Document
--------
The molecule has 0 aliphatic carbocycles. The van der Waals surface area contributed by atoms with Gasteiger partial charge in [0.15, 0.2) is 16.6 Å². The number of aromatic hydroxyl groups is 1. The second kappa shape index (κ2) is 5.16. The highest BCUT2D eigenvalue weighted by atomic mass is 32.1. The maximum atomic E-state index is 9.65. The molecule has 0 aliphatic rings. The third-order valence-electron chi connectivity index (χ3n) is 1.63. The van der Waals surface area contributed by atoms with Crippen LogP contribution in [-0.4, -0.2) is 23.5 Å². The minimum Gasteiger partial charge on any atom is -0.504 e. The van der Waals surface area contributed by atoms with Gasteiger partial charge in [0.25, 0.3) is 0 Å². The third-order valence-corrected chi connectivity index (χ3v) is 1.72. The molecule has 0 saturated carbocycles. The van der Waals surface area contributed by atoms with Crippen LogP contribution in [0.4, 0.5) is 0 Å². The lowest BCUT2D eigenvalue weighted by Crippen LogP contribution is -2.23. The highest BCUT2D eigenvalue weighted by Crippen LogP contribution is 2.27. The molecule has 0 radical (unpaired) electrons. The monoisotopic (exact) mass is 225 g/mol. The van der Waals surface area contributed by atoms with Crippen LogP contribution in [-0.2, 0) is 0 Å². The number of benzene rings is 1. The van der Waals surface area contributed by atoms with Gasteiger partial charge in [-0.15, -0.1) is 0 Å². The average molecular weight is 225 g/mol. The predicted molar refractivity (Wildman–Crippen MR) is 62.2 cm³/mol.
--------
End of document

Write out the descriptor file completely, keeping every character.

The molecule has 0 aliphatic carbocycles. The van der Waals surface area contributed by atoms with Gasteiger partial charge in [0.15, 0.2) is 16.6 Å². The number of aromatic hydroxyl groups is 1. The second kappa shape index (κ2) is 5.16. The highest BCUT2D eigenvalue weighted by atomic mass is 32.1. The maximum atomic E-state index is 9.65. The molecule has 0 aliphatic rings. The third-order valence-electron chi connectivity index (χ3n) is 1.63. The van der Waals surface area contributed by atoms with Crippen LogP contribution in [-0.4, -0.2) is 23.5 Å². The minimum Gasteiger partial charge on any atom is -0.504 e. The van der Waals surface area contributed by atoms with Gasteiger partial charge in [0.25, 0.3) is 0 Å². The third-order valence-corrected chi connectivity index (χ3v) is 1.72. The molecule has 0 saturated carbocycles. The van der Waals surface area contributed by atoms with Crippen LogP contribution in [0.4, 0.5) is 0 Å². The lowest BCUT2D eigenvalue weighted by Crippen LogP contribution is -2.23. The highest BCUT2D eigenvalue weighted by Crippen LogP contribution is 2.27. The molecule has 0 radical (unpaired) electrons. The monoisotopic (exact) mass is 225 g/mol. The van der Waals surface area contributed by atoms with Crippen LogP contribution in [-0.2, 0) is 0 Å². The number of benzene rings is 1. The van der Waals surface area contributed by atoms with Gasteiger partial charge in [-0.15, -0.1) is 0 Å². The average molecular weight is 225 g/mol. The predicted molar refractivity (Wildman–Crippen MR) is 62.2 cm³/mol.